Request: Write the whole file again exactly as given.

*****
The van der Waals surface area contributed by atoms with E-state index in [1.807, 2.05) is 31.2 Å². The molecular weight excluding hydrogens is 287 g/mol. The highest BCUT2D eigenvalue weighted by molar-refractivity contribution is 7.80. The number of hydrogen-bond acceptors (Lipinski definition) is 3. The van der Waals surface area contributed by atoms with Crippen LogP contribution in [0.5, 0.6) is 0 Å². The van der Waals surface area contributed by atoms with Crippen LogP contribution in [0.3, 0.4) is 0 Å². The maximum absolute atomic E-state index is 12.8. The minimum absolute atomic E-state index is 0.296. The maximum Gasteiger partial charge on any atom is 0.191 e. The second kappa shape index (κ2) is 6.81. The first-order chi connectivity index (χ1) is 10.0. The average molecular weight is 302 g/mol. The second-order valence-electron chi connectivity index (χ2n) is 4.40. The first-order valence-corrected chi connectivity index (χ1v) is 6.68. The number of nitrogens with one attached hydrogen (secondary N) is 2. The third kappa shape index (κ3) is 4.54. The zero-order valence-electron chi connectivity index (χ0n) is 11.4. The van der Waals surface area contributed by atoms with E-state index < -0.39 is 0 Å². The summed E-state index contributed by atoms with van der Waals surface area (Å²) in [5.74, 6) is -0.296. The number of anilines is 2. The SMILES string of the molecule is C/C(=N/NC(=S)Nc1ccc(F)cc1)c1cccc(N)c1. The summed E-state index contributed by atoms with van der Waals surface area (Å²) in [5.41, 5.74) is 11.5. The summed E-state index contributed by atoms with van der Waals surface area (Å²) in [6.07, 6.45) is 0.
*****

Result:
The van der Waals surface area contributed by atoms with E-state index in [1.807, 2.05) is 31.2 Å². The molecular weight excluding hydrogens is 287 g/mol. The highest BCUT2D eigenvalue weighted by molar-refractivity contribution is 7.80. The number of hydrogen-bond acceptors (Lipinski definition) is 3. The van der Waals surface area contributed by atoms with Crippen LogP contribution in [0.5, 0.6) is 0 Å². The van der Waals surface area contributed by atoms with Crippen LogP contribution in [0.3, 0.4) is 0 Å². The maximum absolute atomic E-state index is 12.8. The minimum absolute atomic E-state index is 0.296. The maximum Gasteiger partial charge on any atom is 0.191 e. The second kappa shape index (κ2) is 6.81. The first-order chi connectivity index (χ1) is 10.0. The average molecular weight is 302 g/mol. The second-order valence-electron chi connectivity index (χ2n) is 4.40. The first-order valence-corrected chi connectivity index (χ1v) is 6.68. The number of nitrogens with one attached hydrogen (secondary N) is 2. The third kappa shape index (κ3) is 4.54. The zero-order valence-electron chi connectivity index (χ0n) is 11.4. The van der Waals surface area contributed by atoms with E-state index < -0.39 is 0 Å². The summed E-state index contributed by atoms with van der Waals surface area (Å²) in [5.74, 6) is -0.296. The number of anilines is 2. The SMILES string of the molecule is C/C(=N/NC(=S)Nc1ccc(F)cc1)c1cccc(N)c1. The summed E-state index contributed by atoms with van der Waals surface area (Å²) in [5.41, 5.74) is 11.5. The summed E-state index contributed by atoms with van der Waals surface area (Å²) in [6.07, 6.45) is 0.